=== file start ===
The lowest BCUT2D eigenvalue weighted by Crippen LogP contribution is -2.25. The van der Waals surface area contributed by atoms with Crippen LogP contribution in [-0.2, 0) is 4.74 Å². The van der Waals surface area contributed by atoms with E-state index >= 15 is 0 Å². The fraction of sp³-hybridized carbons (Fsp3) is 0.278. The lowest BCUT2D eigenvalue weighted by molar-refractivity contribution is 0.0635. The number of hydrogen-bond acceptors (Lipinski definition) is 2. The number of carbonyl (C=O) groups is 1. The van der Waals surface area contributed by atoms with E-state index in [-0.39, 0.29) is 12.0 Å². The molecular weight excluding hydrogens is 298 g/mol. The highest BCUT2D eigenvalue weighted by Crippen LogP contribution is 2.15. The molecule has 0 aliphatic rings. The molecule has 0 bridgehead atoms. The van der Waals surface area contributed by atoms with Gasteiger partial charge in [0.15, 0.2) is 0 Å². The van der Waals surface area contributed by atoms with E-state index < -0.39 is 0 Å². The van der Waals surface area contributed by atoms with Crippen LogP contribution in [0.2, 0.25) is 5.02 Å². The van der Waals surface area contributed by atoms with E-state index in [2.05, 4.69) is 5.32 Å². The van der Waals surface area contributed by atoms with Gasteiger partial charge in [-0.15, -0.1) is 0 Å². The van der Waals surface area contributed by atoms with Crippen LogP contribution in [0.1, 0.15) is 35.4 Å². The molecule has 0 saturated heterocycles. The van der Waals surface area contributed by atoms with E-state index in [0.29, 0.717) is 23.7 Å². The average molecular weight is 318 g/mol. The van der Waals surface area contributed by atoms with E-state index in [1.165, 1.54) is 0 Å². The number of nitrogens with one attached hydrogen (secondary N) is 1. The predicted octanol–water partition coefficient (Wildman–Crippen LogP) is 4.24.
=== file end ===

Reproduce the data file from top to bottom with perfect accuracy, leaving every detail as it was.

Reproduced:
The lowest BCUT2D eigenvalue weighted by Crippen LogP contribution is -2.25. The van der Waals surface area contributed by atoms with Crippen LogP contribution in [-0.2, 0) is 4.74 Å². The van der Waals surface area contributed by atoms with E-state index >= 15 is 0 Å². The fraction of sp³-hybridized carbons (Fsp3) is 0.278. The lowest BCUT2D eigenvalue weighted by molar-refractivity contribution is 0.0635. The number of hydrogen-bond acceptors (Lipinski definition) is 2. The number of carbonyl (C=O) groups is 1. The van der Waals surface area contributed by atoms with E-state index in [-0.39, 0.29) is 12.0 Å². The molecular weight excluding hydrogens is 298 g/mol. The highest BCUT2D eigenvalue weighted by Crippen LogP contribution is 2.15. The molecule has 0 aliphatic rings. The molecule has 0 bridgehead atoms. The van der Waals surface area contributed by atoms with Gasteiger partial charge in [0.15, 0.2) is 0 Å². The van der Waals surface area contributed by atoms with E-state index < -0.39 is 0 Å². The van der Waals surface area contributed by atoms with Crippen LogP contribution in [0.2, 0.25) is 5.02 Å². The van der Waals surface area contributed by atoms with E-state index in [2.05, 4.69) is 5.32 Å². The van der Waals surface area contributed by atoms with Gasteiger partial charge in [-0.15, -0.1) is 0 Å². The van der Waals surface area contributed by atoms with Crippen LogP contribution in [0.1, 0.15) is 35.4 Å². The molecule has 0 saturated heterocycles. The van der Waals surface area contributed by atoms with E-state index in [0.29, 0.717) is 23.7 Å². The average molecular weight is 318 g/mol. The van der Waals surface area contributed by atoms with E-state index in [1.165, 1.54) is 0 Å². The number of nitrogens with one attached hydrogen (secondary N) is 1. The predicted octanol–water partition coefficient (Wildman–Crippen LogP) is 4.24.